In a post at J.D. Greear’s website, pastor Brad Hambrick offers seven points about preaching to people who claim same-sex attraction (SSA). Here are three of them:

“The greatest impact of any sermon is not in the one-hour service with God’s people gathered, but in conversations and applications during the other 167 hours of the week when God’s people scatter. This plays heavily in the recommendations below. It is God’s Word that changes hearts, but especially on sensitive subjects, God’s Word is often most effective in relationships of trust. With that said, here are some points to consider if you are preaching or teaching on homosexuality.

Become friends with someone who experiences SSA first. We should be wary of preaching on a subject if we don’t have a friend who has that experience. If you find that you don’t have a friend who identifies as gay or struggles with SSA, be sure to express additional humility, thoughtfulness and love as you teach.

Your sermon likely will be different if you’ve cried with, or at least been deeply burdened for (Rom. 12:15), a friend who experiences SSA. Having conversations that wrestle with the implications of unwanted SSA, hearing your friend struggle to reconcile his or her faith with this attractions, and helping your friend find a place of authentic connection with his or her church will impact the tone and texture of your sermon.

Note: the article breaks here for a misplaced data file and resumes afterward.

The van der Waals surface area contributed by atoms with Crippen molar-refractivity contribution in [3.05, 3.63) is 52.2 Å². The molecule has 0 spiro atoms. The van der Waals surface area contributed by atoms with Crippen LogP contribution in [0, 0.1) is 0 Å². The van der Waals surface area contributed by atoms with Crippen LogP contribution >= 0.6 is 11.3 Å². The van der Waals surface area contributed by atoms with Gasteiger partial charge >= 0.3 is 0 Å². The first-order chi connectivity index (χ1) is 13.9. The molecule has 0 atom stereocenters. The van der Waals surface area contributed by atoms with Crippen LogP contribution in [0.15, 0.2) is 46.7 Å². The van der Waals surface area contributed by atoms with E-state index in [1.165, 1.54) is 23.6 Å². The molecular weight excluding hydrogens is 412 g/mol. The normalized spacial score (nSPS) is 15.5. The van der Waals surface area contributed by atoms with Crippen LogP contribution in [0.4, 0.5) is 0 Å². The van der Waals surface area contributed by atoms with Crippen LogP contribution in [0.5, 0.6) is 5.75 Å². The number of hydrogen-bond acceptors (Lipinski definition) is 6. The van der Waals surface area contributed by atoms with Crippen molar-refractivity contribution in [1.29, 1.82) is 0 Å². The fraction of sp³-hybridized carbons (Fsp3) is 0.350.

View your message as something that will open conversations. The best thing your sermon on homosexuality will do is start personal conversations either directly between church members or indirectly as a church member invites someone to listen to your sermon and share their thoughts.

If you assume your sermon will start a conversation with someone who experiences SSA, you are less likely to use strong us-them language, creating a sense of alienation. When your goal is to start a conversation, you will be less prone to speak in a way that implies your message is the final word on the subject and more intentional about raising questions that cultivate a good starting place for relationships to begin.

Be intentional and consistent with language. In Do Ask, Do Tell, Let’s Talk, I advocate for using language that differentiates same-sex attraction, gay identity, and homosexual behavior. These differences have been developed by Mark Yarhouse and are helpful in at least two ways: (a) they distinguish the involuntary-unchosen aspects of same sex-attraction from the volitional aspects of embracing a gay identity or engaging in homosexual behaviors, which (b) helps the person who experiences unwanted SSA see that God offers comfort and strength for the journey, as well as forgiveness for sin.

If God is felt to only offer pardon for sin and not comfort for hardship, He is experienced as only Judge and not as Father.” (Read the full article and Brad’s other four points here.)

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